SULAIMANI (ESTA) — 190 Iraqi MPs have directed a formal request to the Presidency of the Iraqi parliament, demanding the resumptions of sessions months after being paralyzed, a lawmaker on Wednesday said.
Lawmaker to the Shiite coordination framework in the Iraqi council of representatives Saeer al-Mukhaif said that the Iraqi parliament speaker Mohammed al-Halbousi has received a formal request, demanding the resumption of sessions straight after the Arba’een holy Shiite observance.
“The request has been made by 190 MPs from the different factions,” the lawmaker said.
“The presidency of the council is committed to set a date for resumptions of the sessions in accordance to the parliament bylaw,” he said, adding, “There is no justification to endure the paralyzing of the chamber.”
The speaker of parliament suspended the sessions in July late after the supporters of Iraqi powerful Shiite cleric Muqtada al-Sadr stormed the legislative chamber in protest to vote for a new cabinet.
Sardr’s party, the Sadrist movement, emerged as the largest parliamentary bloc following an election in October 2021, claiming 73 seats in the chamber.
In mid-June he withdrew from the talks on the government formation and ordered his lawmakers to vacate the Iraqi parliament, 73 MPs resigned.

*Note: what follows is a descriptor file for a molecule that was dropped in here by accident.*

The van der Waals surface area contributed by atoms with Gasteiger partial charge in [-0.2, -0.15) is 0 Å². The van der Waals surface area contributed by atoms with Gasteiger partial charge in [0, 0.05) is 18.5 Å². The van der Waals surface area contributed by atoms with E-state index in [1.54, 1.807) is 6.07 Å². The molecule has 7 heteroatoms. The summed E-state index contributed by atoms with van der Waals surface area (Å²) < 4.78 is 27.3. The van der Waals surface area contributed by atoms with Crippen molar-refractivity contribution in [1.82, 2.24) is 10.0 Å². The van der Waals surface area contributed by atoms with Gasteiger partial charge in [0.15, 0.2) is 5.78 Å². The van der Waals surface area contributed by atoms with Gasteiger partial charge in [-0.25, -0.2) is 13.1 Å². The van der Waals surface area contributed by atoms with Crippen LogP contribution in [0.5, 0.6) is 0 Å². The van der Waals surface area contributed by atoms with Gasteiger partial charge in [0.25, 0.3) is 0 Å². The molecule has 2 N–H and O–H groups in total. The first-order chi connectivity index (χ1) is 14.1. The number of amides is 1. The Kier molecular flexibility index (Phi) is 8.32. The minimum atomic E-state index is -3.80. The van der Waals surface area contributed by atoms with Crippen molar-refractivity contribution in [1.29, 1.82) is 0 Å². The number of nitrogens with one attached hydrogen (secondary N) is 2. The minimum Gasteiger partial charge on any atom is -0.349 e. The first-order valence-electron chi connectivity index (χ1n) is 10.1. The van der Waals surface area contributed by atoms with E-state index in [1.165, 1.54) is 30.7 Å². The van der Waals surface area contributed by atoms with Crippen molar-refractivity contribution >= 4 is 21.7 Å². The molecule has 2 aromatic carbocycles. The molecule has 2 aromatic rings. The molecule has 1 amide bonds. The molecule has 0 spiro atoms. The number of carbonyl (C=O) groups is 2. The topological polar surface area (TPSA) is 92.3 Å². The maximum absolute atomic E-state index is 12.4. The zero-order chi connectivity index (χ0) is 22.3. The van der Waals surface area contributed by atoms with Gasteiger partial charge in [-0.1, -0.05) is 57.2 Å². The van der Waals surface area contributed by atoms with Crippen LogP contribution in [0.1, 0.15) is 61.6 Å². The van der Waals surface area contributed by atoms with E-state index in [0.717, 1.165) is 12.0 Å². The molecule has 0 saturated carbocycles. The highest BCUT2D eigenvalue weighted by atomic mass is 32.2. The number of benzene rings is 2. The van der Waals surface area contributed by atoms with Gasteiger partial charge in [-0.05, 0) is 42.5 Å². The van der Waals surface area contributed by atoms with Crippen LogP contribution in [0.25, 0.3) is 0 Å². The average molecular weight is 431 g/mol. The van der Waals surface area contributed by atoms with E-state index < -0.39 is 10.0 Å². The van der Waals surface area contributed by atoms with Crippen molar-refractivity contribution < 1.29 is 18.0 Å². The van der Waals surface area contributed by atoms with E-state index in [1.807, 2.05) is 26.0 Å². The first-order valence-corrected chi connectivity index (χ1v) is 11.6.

The decision was followed by his failure to form a majoritarian with his Kurdish Kurdistan Democratic Party (KDP) and Sunnis bloc’s allies but out of his Shiite rival parties, failing to secure enough quorum.
Sadr’s rival parties, mainly the Shiite coordination framework decided to vote for the new cabinet which outraged Sadr’s supporters and himself, therefore, he urged his supporters to obstruct the legislative chamber to do so.
Since then, the Iraqi parliament has been paralyzed, and a sit-in has been staged, which lasted for more than a month but lifted when a violent armed clash erupted between Sadr’s supporters and Iran-aligned groups in the Iraqi capital in late August.
Iraq’s political impasse now heading to its eleventh month, the longest in the country since the 2003 U.S.-led invasion reset the political order after the October elections.